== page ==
Ask a Local: Kai Cheng Thom, Toronto


Toronto Author Photo

Your name: Kai Cheng Thom

Current city or town: Toronto

How long have you lived here: 1 year

Three words to describe the climate: Tends toward extremes

Best time of year to visit? Any time that isn’t the winter…meaning the last half of May, June, July, August, and the first half of September.

1. The stereotype of the people who live here and what this stereotype misses:
Toronto carries the reputation of being Canada’s answer to New York City –  everyone is busy, rude, strapped for time, and the rent is too damn high. That said, everyone is just a little bit more relaxed, a tiny bit politer, and the rent is slightly more livable than in the actual NYC – not because Canadians are naturally nicer people, but because Canada has (sort of) universal health care and better social services than most of the USA, though there are plenty of folks who still live in poverty and abject conditions as well. What the stereotype of Torontonians as second-string New Yorkers really misses, I think, is the ways in which so many Indigenous and migrant communities have built strong and lasting identities here that mean so much more than any US-centric sitcom portrayal of Canada and its peoples could ever grasp.

2. Historical context in broad strokes and the moments in which you feel this history:
Toronto, originally “tkaronto,” is unceded Indigenous territory that was the traditional meeting place of many First Nations, including the Anishnaabe, the Haudenosaunee, and the Mississaugas of the New Credit Nation. It is also a territory bound by the treaty of the Dish With One Spoon wampum, a historical treaty that binds the traditional caretakers of the land to protect and share it.  Because of its location on the mouth of the Great Lakes, Toronto became a favored place for the trade and industry of the colonizing Europeans, attracting many racialized migrant laborer populations as well. As a result, there is a deep history of violence and cultural genocide here, punctuated by brief moments of collaboration and solidarity. This is never more apparent to me than when I am on the subway, where the vast diversity of Toronto’s racial and cultural communities throngs together, and the historical power dynamics, class tensions, and intense humanity of it all comes to a head.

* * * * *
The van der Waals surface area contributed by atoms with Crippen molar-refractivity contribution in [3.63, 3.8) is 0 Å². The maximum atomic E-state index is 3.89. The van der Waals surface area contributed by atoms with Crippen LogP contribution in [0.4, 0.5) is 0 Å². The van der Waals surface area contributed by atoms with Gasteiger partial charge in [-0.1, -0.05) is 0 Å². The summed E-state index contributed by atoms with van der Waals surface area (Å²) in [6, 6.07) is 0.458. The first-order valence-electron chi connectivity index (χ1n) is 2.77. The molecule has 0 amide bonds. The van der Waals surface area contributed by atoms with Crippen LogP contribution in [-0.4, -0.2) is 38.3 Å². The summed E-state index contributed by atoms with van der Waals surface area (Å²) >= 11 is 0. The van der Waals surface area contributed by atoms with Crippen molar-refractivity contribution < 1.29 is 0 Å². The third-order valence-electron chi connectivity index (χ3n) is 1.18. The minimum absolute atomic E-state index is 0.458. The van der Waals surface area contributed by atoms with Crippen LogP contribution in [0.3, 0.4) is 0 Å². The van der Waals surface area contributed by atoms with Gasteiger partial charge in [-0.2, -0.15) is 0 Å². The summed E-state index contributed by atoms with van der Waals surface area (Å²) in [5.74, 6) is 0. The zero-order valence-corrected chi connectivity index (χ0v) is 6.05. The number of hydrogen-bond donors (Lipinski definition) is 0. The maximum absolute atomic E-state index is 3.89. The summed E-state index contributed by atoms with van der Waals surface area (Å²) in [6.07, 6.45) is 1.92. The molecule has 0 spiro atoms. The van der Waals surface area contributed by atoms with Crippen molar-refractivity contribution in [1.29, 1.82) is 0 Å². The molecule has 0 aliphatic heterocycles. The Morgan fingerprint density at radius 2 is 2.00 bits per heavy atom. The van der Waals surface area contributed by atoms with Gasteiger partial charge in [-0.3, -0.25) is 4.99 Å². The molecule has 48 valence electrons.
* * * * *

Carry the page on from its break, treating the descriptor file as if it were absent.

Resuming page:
3. Common jobs and industries and the effect on the town/city’s personality:
Toronto is the largest city in Canada and, along with its more socioeconomically jaded sister Montreal, is a center of financial and cultural production. This means that there are a lot of banker types, artist types, all the folks just hustling to get by on retail and service jobs, not to mention a vast non-profit industrial complex. Everyone has a side gig; everyone’s working an angle. The result is that Toronto is a frothing swirl of efficiency, can-I-sell-ya-something charm, optimism, and desperation.

4. Local/regional vocabulary or food?
Over fifty percent of Toronto’s population was born outside of Canada, and the native speaker populations of Mandarin, Cantonese, Punjabi, Arabic, Portuguese, Spanish, Tamil, and many others range in the hundreds of thousands. The food culture here follows international fashion – like, the city just went through a ramen phase, and there are ramen shops everywhere. The one word of local vocabulary that everyone agrees on, as far as I can tell, is the pronunciation of Toronto as “tranna.”

5. Local politics and debates frequently seem to center on:
Black Lives Matter! And anti-racism/social justice in general.The BLM movement is really strong in its organizing here, which is great! However, what this points to is the huge amount of work that needs to take place in order to redress historic wrongs and transform this city into a place where people are safe, valued, and able to meet their basic needs without constant struggle.


Kai Cheng Thom is the author of the novel Fierce Femmes and Notorious Liars: A Dangerous Trans Girl’s Confabulous Memoir (Metonymy Press), the poetry collection a place called No Homeland (Arsenal Pulp Press), and the children’s book From the Stars in the Sky to the Fish in the Sea (Arsenal Pulp Press), as well as a recipient of the Dayne Ogilvie Prize for Emerging LGBT Writers.

Photo by author.

Flavia MartinezAsk a Local: Kai Cheng Thom, Toronto

Awkward Sex Scenes Are My Superpower: An Interview with Bethany Ball


Bethany Ball headshot

This year, Bethany Ball’s debut novel What to Do About the Solomons took the literary world by storm, garnering a rave review from The New York Times and a short-listing for The Center For Fiction’s First Novel Prize. In What to Do About the Solomons, Ball writes a provocative, sexy, and darkly funny tale about a multigenerational family with origins in an Israeli kibbutz. She moves us between decades and continents, from lonely childhood to lonely adulthood to the home raid of an alleged money launderer. Perhaps all in a day in for this intricate family that moves simultaneously closer together and farther apart.